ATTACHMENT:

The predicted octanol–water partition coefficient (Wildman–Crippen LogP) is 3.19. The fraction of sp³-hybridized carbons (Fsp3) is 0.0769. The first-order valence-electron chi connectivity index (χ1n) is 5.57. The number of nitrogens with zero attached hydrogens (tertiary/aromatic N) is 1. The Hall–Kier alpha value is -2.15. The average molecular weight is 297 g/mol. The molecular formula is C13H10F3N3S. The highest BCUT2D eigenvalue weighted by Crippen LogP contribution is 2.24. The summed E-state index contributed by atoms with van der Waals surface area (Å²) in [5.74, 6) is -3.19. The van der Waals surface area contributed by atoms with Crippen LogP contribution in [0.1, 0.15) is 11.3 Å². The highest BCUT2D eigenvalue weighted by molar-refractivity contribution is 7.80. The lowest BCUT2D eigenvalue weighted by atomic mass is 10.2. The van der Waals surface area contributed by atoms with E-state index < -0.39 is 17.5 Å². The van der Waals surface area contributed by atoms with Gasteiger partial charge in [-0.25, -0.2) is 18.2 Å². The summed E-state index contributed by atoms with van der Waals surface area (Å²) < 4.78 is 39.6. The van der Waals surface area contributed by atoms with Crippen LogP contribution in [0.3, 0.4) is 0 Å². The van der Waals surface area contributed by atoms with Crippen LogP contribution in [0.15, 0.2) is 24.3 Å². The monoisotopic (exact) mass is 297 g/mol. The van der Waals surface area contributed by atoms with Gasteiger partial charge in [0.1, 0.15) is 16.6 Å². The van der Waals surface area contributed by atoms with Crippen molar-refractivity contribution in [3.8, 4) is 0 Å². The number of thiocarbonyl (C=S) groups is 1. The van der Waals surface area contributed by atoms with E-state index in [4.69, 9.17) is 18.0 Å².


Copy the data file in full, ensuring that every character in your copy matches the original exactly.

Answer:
The predicted octanol–water partition coefficient (Wildman–Crippen LogP) is 3.19. The fraction of sp³-hybridized carbons (Fsp3) is 0.0769. The first-order valence-electron chi connectivity index (χ1n) is 5.57. The number of nitrogens with zero attached hydrogens (tertiary/aromatic N) is 1. The Hall–Kier alpha value is -2.15. The average molecular weight is 297 g/mol. The molecular formula is C13H10F3N3S. The highest BCUT2D eigenvalue weighted by Crippen LogP contribution is 2.24. The summed E-state index contributed by atoms with van der Waals surface area (Å²) in [5.74, 6) is -3.19. The van der Waals surface area contributed by atoms with Crippen LogP contribution in [0.1, 0.15) is 11.3 Å². The highest BCUT2D eigenvalue weighted by molar-refractivity contribution is 7.80. The lowest BCUT2D eigenvalue weighted by atomic mass is 10.2. The van der Waals surface area contributed by atoms with E-state index < -0.39 is 17.5 Å². The van der Waals surface area contributed by atoms with Gasteiger partial charge in [-0.25, -0.2) is 18.2 Å². The summed E-state index contributed by atoms with van der Waals surface area (Å²) < 4.78 is 39.6. The van der Waals surface area contributed by atoms with Crippen LogP contribution in [0.3, 0.4) is 0 Å². The van der Waals surface area contributed by atoms with Crippen LogP contribution in [0.15, 0.2) is 24.3 Å². The monoisotopic (exact) mass is 297 g/mol. The van der Waals surface area contributed by atoms with Gasteiger partial charge in [0.1, 0.15) is 16.6 Å². The van der Waals surface area contributed by atoms with Crippen molar-refractivity contribution in [3.8, 4) is 0 Å². The number of thiocarbonyl (C=S) groups is 1. The van der Waals surface area contributed by atoms with E-state index in [4.69, 9.17) is 18.0 Å².